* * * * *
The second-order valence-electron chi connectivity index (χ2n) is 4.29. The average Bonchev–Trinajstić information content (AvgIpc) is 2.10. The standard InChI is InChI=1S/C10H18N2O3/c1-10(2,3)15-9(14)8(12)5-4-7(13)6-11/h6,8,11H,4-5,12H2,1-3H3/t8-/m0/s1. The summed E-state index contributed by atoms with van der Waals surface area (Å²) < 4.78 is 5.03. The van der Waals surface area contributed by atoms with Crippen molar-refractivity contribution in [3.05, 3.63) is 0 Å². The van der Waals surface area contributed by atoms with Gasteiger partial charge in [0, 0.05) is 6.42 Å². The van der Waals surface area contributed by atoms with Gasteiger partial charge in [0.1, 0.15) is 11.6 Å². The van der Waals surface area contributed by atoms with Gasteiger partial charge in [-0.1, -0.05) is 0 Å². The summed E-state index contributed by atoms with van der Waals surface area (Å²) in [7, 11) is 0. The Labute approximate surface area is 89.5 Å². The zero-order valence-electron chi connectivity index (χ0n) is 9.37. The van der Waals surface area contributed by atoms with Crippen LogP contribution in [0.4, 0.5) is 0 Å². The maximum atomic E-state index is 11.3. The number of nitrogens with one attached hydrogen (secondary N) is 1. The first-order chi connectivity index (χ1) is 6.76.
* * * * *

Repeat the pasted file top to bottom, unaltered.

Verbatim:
The second-order valence-electron chi connectivity index (χ2n) is 4.29. The average Bonchev–Trinajstić information content (AvgIpc) is 2.10. The standard InChI is InChI=1S/C10H18N2O3/c1-10(2,3)15-9(14)8(12)5-4-7(13)6-11/h6,8,11H,4-5,12H2,1-3H3/t8-/m0/s1. The summed E-state index contributed by atoms with van der Waals surface area (Å²) < 4.78 is 5.03. The van der Waals surface area contributed by atoms with Crippen molar-refractivity contribution in [3.05, 3.63) is 0 Å². The van der Waals surface area contributed by atoms with Gasteiger partial charge in [0, 0.05) is 6.42 Å². The van der Waals surface area contributed by atoms with Gasteiger partial charge in [0.1, 0.15) is 11.6 Å². The van der Waals surface area contributed by atoms with Gasteiger partial charge in [-0.1, -0.05) is 0 Å². The summed E-state index contributed by atoms with van der Waals surface area (Å²) in [7, 11) is 0. The Labute approximate surface area is 89.5 Å². The zero-order valence-electron chi connectivity index (χ0n) is 9.37. The van der Waals surface area contributed by atoms with Crippen LogP contribution in [0.4, 0.5) is 0 Å². The maximum atomic E-state index is 11.3. The number of nitrogens with one attached hydrogen (secondary N) is 1. The first-order chi connectivity index (χ1) is 6.76.